But can the United States provide such leadership? This also the Far Eastern allies are asking. Japan is busily declaring that we cannot. She is declaring in the Philippines, in China, in India, Malaya that there is no basis for hope that colored peoples can expect any justice from the people who rule in the United States, namely, the white people. For specific proof the Japanese point to our treatment of our own colored people, citizens of generations in the UnitedStates. Every lynching, every race riot, gives joy to Japan. The discriminations of the American Army and Navy and air forces against colored soldiers and sailors, the exclusion of colored labor in our defense industries and trade unions, all our social discriminations, are of the greatest aid today to our enemy in Asia, Japan. “Look at the Americans,” Japan is saying to millions of listening ears, “will white Americans give you equality?”

Who can reply with a clear affirmative? The persistent refusal of Americans to see the connection between the colored American and the colored peoples abroad, the continued and it seems even willful ignorance which will not investigate the connections, is agony to those loyal and anxious Americans who know all too well the dangerous possibilities.

Colored Peoples “Still Waiting”

Today the colored peoples are still waiting, still watchful. But they are lending an ear to what Japan is saying because they know there is truth in it. For once Japanese propaganda is more than propaganda, and they know it. Lies can be laughed off, but truth is a sober thing. Who can blame our colored allies if they have reservations toward us, if they doubt our intention for true democracy for them? Our ignorance of how they feel is dangerous as the ignorance of England is dangerous, as the ignorance of France was dangerous even to destruction. But ours is a peculiar danger, for one-tenth of our own nation is colored. Our relation to the colored peoples and democracy does not even lie so far off as Africa or India. It is just outside our doors, it is inside our homes. The deepest loyalties today may not be national.

But even if Americans realize our danger, our responsibility, our peculiar position, can we produce the necessary leadership for democracy? That is this division between our belief in democracy for all and our practice of democracy only for some? It is not hypocrisy. We Americans are not hypocritical except in small amusing ways. Talk to any dirt American and he honestly believes in equality and justice and in giving everybody the rights of freedom. But mention to him the colored man and you will not believe your own

ears. This cannot be the same man talking, you will say. No, the colored man cannot have the same treatment as the white man, it seems. “Why?” you inquire. The white American scratches his head. “Well, it just don't work that way,” he says, and thereby gives huge comfort to our present enemies, the Japanese.

What is the matter with this American? It is clear enough. He suffers from what is called in psychology a split personality. He is two distinct Americans. One of him is a benevolent, liberty-loving, just man. The other one of him is a creature who may or may not be benevolent, but who is certainly undemocratic in his race attitudes.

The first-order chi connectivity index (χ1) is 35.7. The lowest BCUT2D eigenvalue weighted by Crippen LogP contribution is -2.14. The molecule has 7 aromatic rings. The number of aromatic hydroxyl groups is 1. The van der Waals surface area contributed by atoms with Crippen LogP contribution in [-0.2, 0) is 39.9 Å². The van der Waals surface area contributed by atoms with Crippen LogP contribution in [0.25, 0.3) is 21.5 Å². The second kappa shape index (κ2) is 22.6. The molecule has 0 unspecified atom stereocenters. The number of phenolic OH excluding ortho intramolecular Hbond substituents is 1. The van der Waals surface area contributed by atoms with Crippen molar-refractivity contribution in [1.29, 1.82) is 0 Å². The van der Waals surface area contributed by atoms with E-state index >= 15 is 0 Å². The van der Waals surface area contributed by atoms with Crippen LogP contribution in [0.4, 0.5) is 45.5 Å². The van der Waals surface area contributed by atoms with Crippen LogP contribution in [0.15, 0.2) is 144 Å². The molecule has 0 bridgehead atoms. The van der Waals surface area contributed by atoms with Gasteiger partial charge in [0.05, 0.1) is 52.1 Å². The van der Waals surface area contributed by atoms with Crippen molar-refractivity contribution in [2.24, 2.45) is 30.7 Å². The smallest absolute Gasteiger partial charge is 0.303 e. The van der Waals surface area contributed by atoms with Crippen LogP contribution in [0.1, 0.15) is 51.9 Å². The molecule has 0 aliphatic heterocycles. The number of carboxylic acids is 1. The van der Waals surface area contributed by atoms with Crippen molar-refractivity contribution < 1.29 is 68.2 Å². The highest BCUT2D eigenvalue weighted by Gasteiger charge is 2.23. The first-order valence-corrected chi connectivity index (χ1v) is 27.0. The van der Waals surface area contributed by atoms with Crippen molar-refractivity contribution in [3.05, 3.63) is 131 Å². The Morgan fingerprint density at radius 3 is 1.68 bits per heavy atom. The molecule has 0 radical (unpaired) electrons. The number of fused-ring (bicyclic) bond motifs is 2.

This division in personality is desperately serious at this moment when millions of people in the world are looking for leadership in a democracy from us. If we cannot assemble ourselves and provide it, leadership will be found elsewhere. Japan may furnish it, or Russia may furnish it—Russia is justly proud of her freedom from race prejudices. But let Americans be sure of this—unless we can declare ourselves whole for democracy now and do away with prejudices against colored peoples, we shall lose our chance to make the world what we want it to be, we shall lose even our place in the world, whatever our military victories are. For most of the people in the world today are colored.

How can we integrate ourselves for democracy? The first step toward unifying a split personality is to realize that there is the split. The next step is to reject the undesired self. We must be willing to see that the situation within our own nation has the gravest relation now to outer events, to the success of this war for us, to world events which will shape an entirely new era. Whether it will be a golden age of democracy depends entirely on whether we choose democracy now.

If we intend to persist blindly in our racial prejudices, then we are fighting on the wrong side in this war. We belong with Hitler. For the white man can no longer rule in this world unless he rules by totalitarian military force. Democracy, if it is to prevail at this solemn moment in human history, can only do so if it purges itself of that which denies democracy and dares to act as it believes.

Glossary

coolie: an offensive slang term for an unskilled laborer, especially one from China or India

Document Analysis

Buck spoke at the American Booksellers Association gathering shortly after the publication of Dragon Seed, a novel that emphasized her authority as an expert on not only China but also the contemporary conflicts taking place in the region. As such, Buck notes that she had been asked to discuss China in her remarks but “found that China is no more to be talked about as a separate entity.… China has become a part of the world.” Her speech therefore requests that listeners and the broader American audience consider Asia as a region—and one in which the United States has lasting, important interests and interactions.